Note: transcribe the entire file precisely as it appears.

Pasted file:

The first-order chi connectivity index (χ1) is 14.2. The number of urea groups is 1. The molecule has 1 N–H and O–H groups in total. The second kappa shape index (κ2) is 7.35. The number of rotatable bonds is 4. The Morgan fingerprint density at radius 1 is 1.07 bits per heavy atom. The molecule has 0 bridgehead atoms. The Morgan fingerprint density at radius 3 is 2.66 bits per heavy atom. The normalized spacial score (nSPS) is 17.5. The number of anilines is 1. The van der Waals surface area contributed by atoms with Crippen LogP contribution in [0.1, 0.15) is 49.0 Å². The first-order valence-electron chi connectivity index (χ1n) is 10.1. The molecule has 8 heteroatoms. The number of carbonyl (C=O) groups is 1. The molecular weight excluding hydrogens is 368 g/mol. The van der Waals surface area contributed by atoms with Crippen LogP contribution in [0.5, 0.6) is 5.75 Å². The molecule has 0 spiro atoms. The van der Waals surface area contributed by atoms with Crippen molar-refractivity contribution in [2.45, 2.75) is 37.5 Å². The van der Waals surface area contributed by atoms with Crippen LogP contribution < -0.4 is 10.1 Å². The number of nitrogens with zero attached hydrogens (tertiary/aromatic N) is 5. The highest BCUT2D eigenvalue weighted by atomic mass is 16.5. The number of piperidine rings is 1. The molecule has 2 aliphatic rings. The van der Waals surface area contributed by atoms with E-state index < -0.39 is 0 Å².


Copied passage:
The first-order chi connectivity index (χ1) is 14.2. The number of urea groups is 1. The molecule has 1 N–H and O–H groups in total. The second kappa shape index (κ2) is 7.35. The number of rotatable bonds is 4. The Morgan fingerprint density at radius 1 is 1.07 bits per heavy atom. The molecule has 0 bridgehead atoms. The Morgan fingerprint density at radius 3 is 2.66 bits per heavy atom. The normalized spacial score (nSPS) is 17.5. The number of anilines is 1. The van der Waals surface area contributed by atoms with Crippen LogP contribution in [0.1, 0.15) is 49.0 Å². The first-order valence-electron chi connectivity index (χ1n) is 10.1. The molecule has 8 heteroatoms. The number of carbonyl (C=O) groups is 1. The molecular weight excluding hydrogens is 368 g/mol. The van der Waals surface area contributed by atoms with Crippen LogP contribution in [0.5, 0.6) is 5.75 Å². The molecule has 0 spiro atoms. The van der Waals surface area contributed by atoms with Crippen molar-refractivity contribution in [2.45, 2.75) is 37.5 Å². The van der Waals surface area contributed by atoms with Crippen LogP contribution < -0.4 is 10.1 Å². The number of nitrogens with zero attached hydrogens (tertiary/aromatic N) is 5. The highest BCUT2D eigenvalue weighted by atomic mass is 16.5. The number of piperidine rings is 1. The molecule has 2 aliphatic rings. The van der Waals surface area contributed by atoms with E-state index < -0.39 is 0 Å².